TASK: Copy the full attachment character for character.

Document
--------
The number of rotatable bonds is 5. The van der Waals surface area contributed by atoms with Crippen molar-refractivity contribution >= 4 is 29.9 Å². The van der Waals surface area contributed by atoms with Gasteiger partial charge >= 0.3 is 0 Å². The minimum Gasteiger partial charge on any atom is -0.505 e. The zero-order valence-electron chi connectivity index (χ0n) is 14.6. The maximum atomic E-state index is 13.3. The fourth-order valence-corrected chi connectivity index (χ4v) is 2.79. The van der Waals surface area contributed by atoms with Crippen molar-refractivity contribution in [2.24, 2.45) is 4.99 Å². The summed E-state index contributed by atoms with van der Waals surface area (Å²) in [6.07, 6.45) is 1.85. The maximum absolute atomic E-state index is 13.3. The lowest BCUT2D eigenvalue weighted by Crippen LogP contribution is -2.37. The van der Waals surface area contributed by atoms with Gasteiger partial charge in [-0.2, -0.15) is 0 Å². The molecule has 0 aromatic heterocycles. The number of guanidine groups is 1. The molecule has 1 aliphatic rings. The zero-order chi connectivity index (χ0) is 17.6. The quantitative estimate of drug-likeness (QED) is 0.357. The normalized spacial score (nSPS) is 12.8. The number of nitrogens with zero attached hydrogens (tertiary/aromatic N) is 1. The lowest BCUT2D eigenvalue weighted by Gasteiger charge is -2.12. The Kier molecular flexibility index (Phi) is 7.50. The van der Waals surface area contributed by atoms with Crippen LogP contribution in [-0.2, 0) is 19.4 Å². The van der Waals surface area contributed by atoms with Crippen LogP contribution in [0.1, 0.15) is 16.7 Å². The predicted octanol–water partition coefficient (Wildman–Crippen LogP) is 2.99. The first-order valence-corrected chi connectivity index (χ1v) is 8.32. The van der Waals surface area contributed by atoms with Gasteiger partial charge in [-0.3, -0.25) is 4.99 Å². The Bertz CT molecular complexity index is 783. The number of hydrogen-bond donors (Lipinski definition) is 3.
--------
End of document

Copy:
The number of rotatable bonds is 5. The van der Waals surface area contributed by atoms with Crippen molar-refractivity contribution >= 4 is 29.9 Å². The van der Waals surface area contributed by atoms with Gasteiger partial charge >= 0.3 is 0 Å². The minimum Gasteiger partial charge on any atom is -0.505 e. The zero-order valence-electron chi connectivity index (χ0n) is 14.6. The maximum atomic E-state index is 13.3. The fourth-order valence-corrected chi connectivity index (χ4v) is 2.79. The van der Waals surface area contributed by atoms with Crippen molar-refractivity contribution in [2.24, 2.45) is 4.99 Å². The summed E-state index contributed by atoms with van der Waals surface area (Å²) in [6.07, 6.45) is 1.85. The maximum absolute atomic E-state index is 13.3. The lowest BCUT2D eigenvalue weighted by Crippen LogP contribution is -2.37. The van der Waals surface area contributed by atoms with Gasteiger partial charge in [-0.2, -0.15) is 0 Å². The molecule has 0 aromatic heterocycles. The number of guanidine groups is 1. The molecule has 1 aliphatic rings. The zero-order chi connectivity index (χ0) is 17.6. The quantitative estimate of drug-likeness (QED) is 0.357. The normalized spacial score (nSPS) is 12.8. The number of nitrogens with zero attached hydrogens (tertiary/aromatic N) is 1. The lowest BCUT2D eigenvalue weighted by Gasteiger charge is -2.12. The Kier molecular flexibility index (Phi) is 7.50. The van der Waals surface area contributed by atoms with Crippen LogP contribution in [-0.2, 0) is 19.4 Å². The van der Waals surface area contributed by atoms with Crippen LogP contribution in [0.1, 0.15) is 16.7 Å². The predicted octanol–water partition coefficient (Wildman–Crippen LogP) is 2.99. The first-order valence-corrected chi connectivity index (χ1v) is 8.32. The van der Waals surface area contributed by atoms with Gasteiger partial charge in [-0.3, -0.25) is 4.99 Å². The Bertz CT molecular complexity index is 783. The number of hydrogen-bond donors (Lipinski definition) is 3.